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Singular Vs. Plural Database Table Names

Sasha Grodzins Tandem Alum
Rob Aird Engineering

When it comes to database table names, software engineers will always debate whether they should be singular or plural. In Tandem’s #development Slack channel, we conducted a poll about everyone’s preference for database table names. Of the six Tandemites who responded, four preferred pluralized and two preferred singular. A lengthy exchange ensued, complete with screenshots!

It’s clear that this topic can inspire a lot of passion, and both sides have compelling arguments. Let’s take a look at the reasoning behind using singular or plural database table names:

Singular Database Table Names

Proponents of singular database table names contend that they are easier to follow. For example, once you know you are dealing with User, you will know to use that same word for all interaction needs in the database. It’s also seen as more aesthetically pleasing because it reads better in one-to-one relationships, like when a User has a UserDetail.

Singular database table names are also seen as more inclusive of developers who are non-native English speakers, as remembering the plural versions of words can often be challenging — especially for words like octopus (octopi), child (children), or tomato (tomatoes). Because of English’s weirdness, some would say that singular database table names save time because developers don’t have to sit and think about what the proper plural name is for tomato. Not typing the extra two letters to make tomato plural means less time spent writing. And with fewer typos, there are fewer errors overall.

Naming will always get tricky with naturally pluralized words. For example, there may be a User that has Preferences, with a table containing multiple pieces of information like enable_dark_mode, allow_cookies, display_military_time, etc. When we talk about preferences, we mean a “set of preferences,” so UserSetofPreferences is singular and UsersSetsofPreferences is plural. However, to be more clear and concise, we would say UserPreferences and UsersPreferences because the set or sets is implied.

In this case, UserPreferences is singular because it’s a singular set of preferences — one single row is a user’s preferences. On the other hand, UsersPreferences means users’ preferences, which is plural because it involves more than one set of preferences. However, some will argue that UserPreferences is still an inherently plural relation, meaning that plurality is unavoidable for those using singular naming conventions.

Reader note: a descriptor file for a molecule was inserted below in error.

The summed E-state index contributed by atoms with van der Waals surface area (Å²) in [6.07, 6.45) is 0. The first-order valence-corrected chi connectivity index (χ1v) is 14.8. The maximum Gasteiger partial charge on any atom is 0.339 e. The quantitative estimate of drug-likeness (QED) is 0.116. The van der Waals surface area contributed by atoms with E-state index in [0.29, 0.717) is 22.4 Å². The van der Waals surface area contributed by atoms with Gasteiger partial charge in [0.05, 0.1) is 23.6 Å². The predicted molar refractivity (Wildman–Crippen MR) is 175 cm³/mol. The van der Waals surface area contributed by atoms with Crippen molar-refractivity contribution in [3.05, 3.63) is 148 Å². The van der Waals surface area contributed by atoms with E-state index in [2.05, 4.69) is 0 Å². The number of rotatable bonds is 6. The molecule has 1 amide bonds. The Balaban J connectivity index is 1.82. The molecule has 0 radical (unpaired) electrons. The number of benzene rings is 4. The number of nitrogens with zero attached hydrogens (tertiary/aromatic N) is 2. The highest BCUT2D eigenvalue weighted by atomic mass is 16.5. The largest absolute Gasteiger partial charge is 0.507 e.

Let’s take a look at some of the arguments for plural database table naming.

Plural Database Table Names

There are two sides to every coin, and so there will always be engineers who claim that plural database table names are better than singular. Many developers claim that plural names provide uniformity across code and storage and between database architecture and application architecture. For example, each row in a table is an instance of a thing, and the table contains many things. With this logic, if there are multiple instances of the thing, like a user record, the table should be plural because it represents a group of users, not a group of user.

The language is a way to conceptualize the table, which is essentially a bucket with things of that type in it. A metaphor that many developers use for this concept is if you have a box of apples, you wouldn’t label it “apple,” even if there was only one apple in it — you would label it “apples.” Applying this philosophy to a database table, some may say that naming a collection of user objects user in code blurs the distinction between what is in the table versus the table itself. Many developers use plural database table names because that’s what the framework convention expects.

So Which Should I Use: Singular or Plural?

The correct answer is that there is no right or wrong when naming database tables — just be consistent from the start. The only wrong answer with database table names is to use a combination of plural and singular. It’s easier for your team to remember one or the other once and stick to it.

It’s important to remember that our opinions are based on our experiences — developers’ opinions about naming come from their backgrounds. People often use singular or plural names because that’s what they are used to and have always done. At Tandem, we have a deep history with Ruby on Rails, so we internalize that experience by mostly using plural database table names.

Outside the world of Rails, there isn’t always plural. Rails has a dedicated convention to its own rules that don’t apply everywhere else. Octopus becomes Octopi because it is built into the framework. We acknowledge and respect that using one way of naming over the other will not work for everyone. There are no pros or cons to using singular or plural database table names — it all comes down to preference.

Ultimately, there are no rules with database table naming. People make them up, and the best thing you can do is stick to them so your data makes sense to the maintainers of the codebase. Consistency is the unspoken rule, much like separating words with underscores in a schema — but that’s a discussion for another time! 😉

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